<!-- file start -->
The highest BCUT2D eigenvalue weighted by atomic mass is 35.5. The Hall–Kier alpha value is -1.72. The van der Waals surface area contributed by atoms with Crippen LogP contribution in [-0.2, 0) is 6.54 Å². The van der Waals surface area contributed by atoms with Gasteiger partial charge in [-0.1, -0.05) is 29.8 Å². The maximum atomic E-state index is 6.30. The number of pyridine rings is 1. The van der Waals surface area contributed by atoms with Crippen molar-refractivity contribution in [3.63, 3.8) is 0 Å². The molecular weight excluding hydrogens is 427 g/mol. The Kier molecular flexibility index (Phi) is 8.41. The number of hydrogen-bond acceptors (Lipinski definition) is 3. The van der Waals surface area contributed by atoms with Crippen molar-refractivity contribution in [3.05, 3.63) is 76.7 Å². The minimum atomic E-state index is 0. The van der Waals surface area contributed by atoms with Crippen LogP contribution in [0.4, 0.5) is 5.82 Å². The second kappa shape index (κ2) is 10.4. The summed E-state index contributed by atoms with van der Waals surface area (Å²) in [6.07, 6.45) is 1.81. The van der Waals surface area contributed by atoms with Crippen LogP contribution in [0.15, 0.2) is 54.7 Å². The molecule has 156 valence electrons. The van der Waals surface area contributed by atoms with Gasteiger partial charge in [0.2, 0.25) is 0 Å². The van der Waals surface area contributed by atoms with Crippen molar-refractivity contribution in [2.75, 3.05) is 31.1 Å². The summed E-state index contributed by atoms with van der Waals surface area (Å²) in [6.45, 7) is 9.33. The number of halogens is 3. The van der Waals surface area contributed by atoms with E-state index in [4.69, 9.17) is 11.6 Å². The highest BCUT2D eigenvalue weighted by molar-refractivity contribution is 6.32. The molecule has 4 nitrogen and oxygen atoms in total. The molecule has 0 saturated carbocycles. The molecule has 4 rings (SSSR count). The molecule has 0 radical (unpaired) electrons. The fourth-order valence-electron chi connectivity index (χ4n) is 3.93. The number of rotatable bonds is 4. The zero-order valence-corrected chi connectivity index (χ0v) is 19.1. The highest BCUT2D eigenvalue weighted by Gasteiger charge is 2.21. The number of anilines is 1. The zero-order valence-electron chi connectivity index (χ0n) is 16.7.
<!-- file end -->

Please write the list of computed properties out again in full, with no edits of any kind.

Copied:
The highest BCUT2D eigenvalue weighted by atomic mass is 35.5. The Hall–Kier alpha value is -1.72. The van der Waals surface area contributed by atoms with Crippen LogP contribution in [-0.2, 0) is 6.54 Å². The van der Waals surface area contributed by atoms with Gasteiger partial charge in [-0.1, -0.05) is 29.8 Å². The maximum atomic E-state index is 6.30. The number of pyridine rings is 1. The van der Waals surface area contributed by atoms with Crippen molar-refractivity contribution in [3.63, 3.8) is 0 Å². The molecular weight excluding hydrogens is 427 g/mol. The Kier molecular flexibility index (Phi) is 8.41. The number of hydrogen-bond acceptors (Lipinski definition) is 3. The van der Waals surface area contributed by atoms with Crippen molar-refractivity contribution in [3.05, 3.63) is 76.7 Å². The minimum atomic E-state index is 0. The van der Waals surface area contributed by atoms with Crippen LogP contribution in [0.4, 0.5) is 5.82 Å². The second kappa shape index (κ2) is 10.4. The summed E-state index contributed by atoms with van der Waals surface area (Å²) in [6.07, 6.45) is 1.81. The van der Waals surface area contributed by atoms with Crippen LogP contribution in [0.15, 0.2) is 54.7 Å². The molecule has 156 valence electrons. The van der Waals surface area contributed by atoms with Gasteiger partial charge in [0.2, 0.25) is 0 Å². The van der Waals surface area contributed by atoms with Crippen molar-refractivity contribution in [2.75, 3.05) is 31.1 Å². The summed E-state index contributed by atoms with van der Waals surface area (Å²) in [6.45, 7) is 9.33. The number of halogens is 3. The van der Waals surface area contributed by atoms with E-state index in [4.69, 9.17) is 11.6 Å². The highest BCUT2D eigenvalue weighted by molar-refractivity contribution is 6.32. The molecule has 4 nitrogen and oxygen atoms in total. The molecule has 0 saturated carbocycles. The molecule has 4 rings (SSSR count). The molecule has 0 radical (unpaired) electrons. The fourth-order valence-electron chi connectivity index (χ4n) is 3.93. The number of rotatable bonds is 4. The zero-order valence-corrected chi connectivity index (χ0v) is 19.1. The highest BCUT2D eigenvalue weighted by Gasteiger charge is 2.21. The number of anilines is 1. The zero-order valence-electron chi connectivity index (χ0n) is 16.7.